I tell him he's done a great job participating in class and walk him back to where his relative is waiting. I let them know that he's welcome to come back and that there will be no pressure for Fred to do more than he's comfortable with.

In talking with Sensei afterwards, we agree that a good approach with Fred would be continued practice on rolling and aiki taiso, plus one-to-one training on movement and energy work that does not involve grabs or strikes but lets him engage with a partner (such as mirrored tenkan exercises). We also agreed to limit his participation to no more than the first hour of class, both to keep it manageable for him and to allow me to do other training during the evening.

Since that night, Fred has come back a couple of times, with one or two week gaps in between. He seems to enjoy the rolling and aiki taiso. We got him doing the basic tenkan exercise solo, and also taught his mom so she could work with him at home on it. That was three weeks ago.

Will he come back? I have no idea.

Is it "worth" having him come back? I know there are people who will read this column and say, well, aikido is a martial art, and you are diluting it in order to provide nice exercise or babysitting for this kid.

I agree that aikido is a martial art; it is for me when I'm training. But I think there is a place in the dojo for Fred, just as there is for the developmentally disabled adult who has been coming once a week for about ten years now (and is at a plateau, but has come oh so far since he first bowed in, and continues to show up with an open heart and mind that can put some folks to shame), just as there is for me, who sets her limits while continuing to try to push the boundaries out.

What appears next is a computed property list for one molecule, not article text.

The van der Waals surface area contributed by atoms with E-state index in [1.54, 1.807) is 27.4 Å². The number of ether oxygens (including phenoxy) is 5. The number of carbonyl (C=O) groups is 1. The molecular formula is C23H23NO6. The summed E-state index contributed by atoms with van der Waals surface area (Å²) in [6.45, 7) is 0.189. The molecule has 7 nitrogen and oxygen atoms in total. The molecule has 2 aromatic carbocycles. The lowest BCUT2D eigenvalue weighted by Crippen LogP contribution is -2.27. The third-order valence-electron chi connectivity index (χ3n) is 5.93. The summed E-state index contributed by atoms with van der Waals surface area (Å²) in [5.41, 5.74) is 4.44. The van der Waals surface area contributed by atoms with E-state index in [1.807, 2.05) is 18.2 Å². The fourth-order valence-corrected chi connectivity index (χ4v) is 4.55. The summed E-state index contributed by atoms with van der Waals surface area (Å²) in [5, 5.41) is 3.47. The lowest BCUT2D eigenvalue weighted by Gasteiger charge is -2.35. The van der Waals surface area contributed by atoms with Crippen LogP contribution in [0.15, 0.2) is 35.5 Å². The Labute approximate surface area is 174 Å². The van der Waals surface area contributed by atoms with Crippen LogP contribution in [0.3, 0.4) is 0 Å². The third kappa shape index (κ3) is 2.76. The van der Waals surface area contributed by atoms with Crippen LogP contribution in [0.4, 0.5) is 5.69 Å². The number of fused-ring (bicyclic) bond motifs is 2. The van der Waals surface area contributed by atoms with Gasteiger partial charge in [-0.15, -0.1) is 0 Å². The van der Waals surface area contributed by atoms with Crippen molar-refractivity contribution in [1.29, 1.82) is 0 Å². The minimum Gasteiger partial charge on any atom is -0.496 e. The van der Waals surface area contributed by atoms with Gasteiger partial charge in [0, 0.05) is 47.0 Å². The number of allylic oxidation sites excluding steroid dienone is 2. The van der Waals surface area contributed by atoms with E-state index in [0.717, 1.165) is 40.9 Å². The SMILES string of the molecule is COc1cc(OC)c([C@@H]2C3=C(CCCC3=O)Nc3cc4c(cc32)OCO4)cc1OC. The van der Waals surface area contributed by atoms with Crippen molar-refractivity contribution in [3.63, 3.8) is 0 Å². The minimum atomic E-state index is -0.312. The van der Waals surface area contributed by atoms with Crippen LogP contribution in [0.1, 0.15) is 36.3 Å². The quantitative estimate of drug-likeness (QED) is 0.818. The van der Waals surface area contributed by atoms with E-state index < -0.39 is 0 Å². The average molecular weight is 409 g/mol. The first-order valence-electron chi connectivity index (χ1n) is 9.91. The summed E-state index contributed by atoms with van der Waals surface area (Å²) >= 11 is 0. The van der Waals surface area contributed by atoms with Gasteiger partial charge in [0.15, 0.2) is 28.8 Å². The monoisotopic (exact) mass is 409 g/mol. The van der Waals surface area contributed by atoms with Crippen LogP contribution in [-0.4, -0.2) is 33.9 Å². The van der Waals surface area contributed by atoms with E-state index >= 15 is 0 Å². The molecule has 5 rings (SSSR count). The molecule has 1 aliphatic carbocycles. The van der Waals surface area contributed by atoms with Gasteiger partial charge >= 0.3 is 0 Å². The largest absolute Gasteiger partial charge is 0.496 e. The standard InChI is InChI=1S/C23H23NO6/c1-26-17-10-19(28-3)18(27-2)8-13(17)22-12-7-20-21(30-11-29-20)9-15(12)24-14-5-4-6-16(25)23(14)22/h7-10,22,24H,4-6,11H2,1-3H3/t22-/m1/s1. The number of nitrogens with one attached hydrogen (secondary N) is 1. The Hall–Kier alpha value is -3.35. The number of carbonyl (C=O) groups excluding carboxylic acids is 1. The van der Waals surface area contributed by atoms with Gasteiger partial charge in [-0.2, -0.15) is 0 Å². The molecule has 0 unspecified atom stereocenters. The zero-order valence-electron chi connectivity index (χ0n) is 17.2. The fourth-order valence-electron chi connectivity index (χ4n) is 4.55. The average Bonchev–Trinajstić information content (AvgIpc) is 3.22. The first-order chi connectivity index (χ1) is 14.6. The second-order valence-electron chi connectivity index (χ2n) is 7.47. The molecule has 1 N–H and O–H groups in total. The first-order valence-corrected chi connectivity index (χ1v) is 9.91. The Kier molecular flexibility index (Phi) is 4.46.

At the very least, Fred can learn some cross-body connections and mind-body integration that will benefit him for the rest of his life. If he keeps coming back, he may learn via the paired practice to have a deeper level of interaction with another person than he would otherwise achieve.

As for me, each time I bow in to a beginner who poses some kind of physical or developmental challenge, another set of puzzles is presented to me: how to stay open and engaged, how to decide what is the best lesson for that student on that night, what combination of words and movement will best convey that lesson. Throughout all that, I also need to be setting the best example I can in how my own aikido looks and feels.

Sure, some nights I "just" want to work on strikes, or on weight-shifts, or intent, or let myself be tossed around. But some nights there are other parts of being me that can use some polishing.

“The Mirror” is a collaborative column written by a group of women who describe themselves as: